Eight Strategies for TOBY Success

Achieving TOBY success on the local, regional and international levels can be quite a challenge, though the hard work and preparation– win or lose – results in stronger teams, greater collaboration and exceptional buildings. Industry leaders from BOMA/Chicago’s 2016 TOBY International winners, Susan Hammer, general manager for Riverview Realty Partners at AMA Plaza and Martin Huttenlocker, property manager for Sterling Bay at 564 West Randolph, share their winning TOBY competition strategies.

Read Susan and Martin’s eight TOBY tips and best practices below and consider applying for the 2017 local TOBY Award.

Get Stakeholder Buy-In

Susan: A successful TOBY campaign starts with stakeholder involvement. The owners, asset managers, tenants and vendors, as well as the on-site management staff, must be involved and passionate about the TOBY program. All team members should understand that participation in the TOBY competition increases value through market recognition while simultaneously creating team cohesion that lasts well beyond the TOBY competition itself.

Don’t Wait Until the Last Minute

Susan: The TOBY competition is a process, and to be successful, proper planning is crucial. Rushing to clean-up or paint areas right before the inspection or slapping together a haphazard narrative is an obvious indication to the judges that the team did not have a thoughtful plan or desire to win. The TOBY competition is a serious undertaking, but the rewards received after creating a solid, thoughtful TOBY application and inspection protocols produce an indescribable sense of accomplishment.

Martin: Applying for a TOBY takes a lot of time and thought. Get focused early and meet with your team to discuss the story of your building and the aspects of your building that you want to highlight in your application.

Focus on the Present

Martin: Your TOBY application must highlight the current programs of your building, not future plans, amenities, etc. Meet with your team and brainstorm about all of your building’s accomplishments over the past year. Don’t focus on future plans or projects because this could take away from the amazing programs already in place.

Don’t Stray from TOBY Guidelines

Susan: The TOBY Entry Requirements and Guidelines must be followed as closely as possible when writing the narrative section. Organization is a key component here. Writing in accordance with the chronology in the guidelines will make it easier for the judges to check off each required component.  A missing section or a missing/incomplete attachment will result in a lower score.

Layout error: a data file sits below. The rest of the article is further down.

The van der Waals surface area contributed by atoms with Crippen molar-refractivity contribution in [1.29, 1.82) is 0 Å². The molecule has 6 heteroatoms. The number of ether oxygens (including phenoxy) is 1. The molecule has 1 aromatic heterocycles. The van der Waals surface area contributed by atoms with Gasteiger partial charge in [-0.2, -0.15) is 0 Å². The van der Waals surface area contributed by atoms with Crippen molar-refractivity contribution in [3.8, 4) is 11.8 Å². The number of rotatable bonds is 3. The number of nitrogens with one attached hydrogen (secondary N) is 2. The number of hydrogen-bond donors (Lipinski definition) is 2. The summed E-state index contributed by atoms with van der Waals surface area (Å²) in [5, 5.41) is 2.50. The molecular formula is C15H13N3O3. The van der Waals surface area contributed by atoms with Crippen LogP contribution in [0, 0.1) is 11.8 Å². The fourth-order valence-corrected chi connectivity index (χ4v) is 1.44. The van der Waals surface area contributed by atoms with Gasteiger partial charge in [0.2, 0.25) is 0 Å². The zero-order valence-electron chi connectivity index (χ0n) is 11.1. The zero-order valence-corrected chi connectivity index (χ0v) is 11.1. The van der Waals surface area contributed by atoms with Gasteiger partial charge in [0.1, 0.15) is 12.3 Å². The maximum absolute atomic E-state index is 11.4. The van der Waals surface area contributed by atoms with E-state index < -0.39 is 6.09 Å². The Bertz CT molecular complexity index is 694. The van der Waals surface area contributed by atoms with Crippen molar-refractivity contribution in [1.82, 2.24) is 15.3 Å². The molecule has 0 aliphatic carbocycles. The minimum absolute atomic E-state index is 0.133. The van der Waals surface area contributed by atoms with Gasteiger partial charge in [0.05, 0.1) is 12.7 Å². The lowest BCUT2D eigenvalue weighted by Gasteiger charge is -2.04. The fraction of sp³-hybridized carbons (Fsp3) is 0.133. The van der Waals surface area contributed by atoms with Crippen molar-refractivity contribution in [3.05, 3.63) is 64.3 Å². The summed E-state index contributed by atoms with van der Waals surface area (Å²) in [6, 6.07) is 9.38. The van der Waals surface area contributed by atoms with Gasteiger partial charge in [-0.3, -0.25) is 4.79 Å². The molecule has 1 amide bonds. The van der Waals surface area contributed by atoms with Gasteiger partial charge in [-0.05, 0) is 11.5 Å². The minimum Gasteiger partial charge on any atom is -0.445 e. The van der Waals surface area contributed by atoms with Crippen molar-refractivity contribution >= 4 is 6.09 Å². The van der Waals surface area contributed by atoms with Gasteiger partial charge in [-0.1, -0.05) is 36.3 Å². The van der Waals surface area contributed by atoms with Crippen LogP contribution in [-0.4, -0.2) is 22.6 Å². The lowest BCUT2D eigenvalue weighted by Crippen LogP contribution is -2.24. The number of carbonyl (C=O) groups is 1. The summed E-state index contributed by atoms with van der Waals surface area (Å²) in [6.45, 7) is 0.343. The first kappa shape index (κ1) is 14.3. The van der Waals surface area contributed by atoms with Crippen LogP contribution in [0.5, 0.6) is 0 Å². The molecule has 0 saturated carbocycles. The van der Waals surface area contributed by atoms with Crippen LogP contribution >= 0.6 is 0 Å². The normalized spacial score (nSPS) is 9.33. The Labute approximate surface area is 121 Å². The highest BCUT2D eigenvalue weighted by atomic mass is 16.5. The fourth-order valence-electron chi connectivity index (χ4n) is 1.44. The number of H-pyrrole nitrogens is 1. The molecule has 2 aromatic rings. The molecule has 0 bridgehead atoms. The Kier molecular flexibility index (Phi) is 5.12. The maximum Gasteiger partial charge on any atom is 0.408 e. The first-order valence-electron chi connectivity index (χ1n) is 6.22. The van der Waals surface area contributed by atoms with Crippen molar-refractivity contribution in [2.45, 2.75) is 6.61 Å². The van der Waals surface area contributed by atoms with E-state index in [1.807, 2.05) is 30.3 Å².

Proof Read & Spell Check

Susan: Typographical and grammatical errors in the narrative leave a poor impression with the judges and may be the item which separates the first position from the second. Spell check should be used. Also ask several people to read the narrative to help ensure that errors are eliminated from the final application.

Practice, Practice, Practice

Susan: At the local level, the building inspection is the most important component. There is a limited amount of time for each tour, so the more organized and complete the tour is, the better impression will be made on the judges. Practice the inspection and the presentation in advance to identify areas which may still require attention or gaps in the presentation.

Prepare for the Unexpected

Martin: Be prepared to go off track. Inspection tours never go 100% as planned and judges can ask to see any room, closet, bathroom, etc. As you practice, have someone pretend to be a judge and think of all possible scenarios for the inspection. But, remember that judges will likely throw a curveball. Practicing in advance will help you be prepared for these curveballs.

Organize and Review Your Files

Martin: Review your files to ensure they are all complete and updated. Then organize them in one central location for the judges so you don’t waste their time searching for documents.

Susan: Make sure all of your team members are familiar with your required forms and documents and that they are prepared to answer questions and participate in describing components/programs of the building.

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The voice of Chicago's office building industry since 1902.
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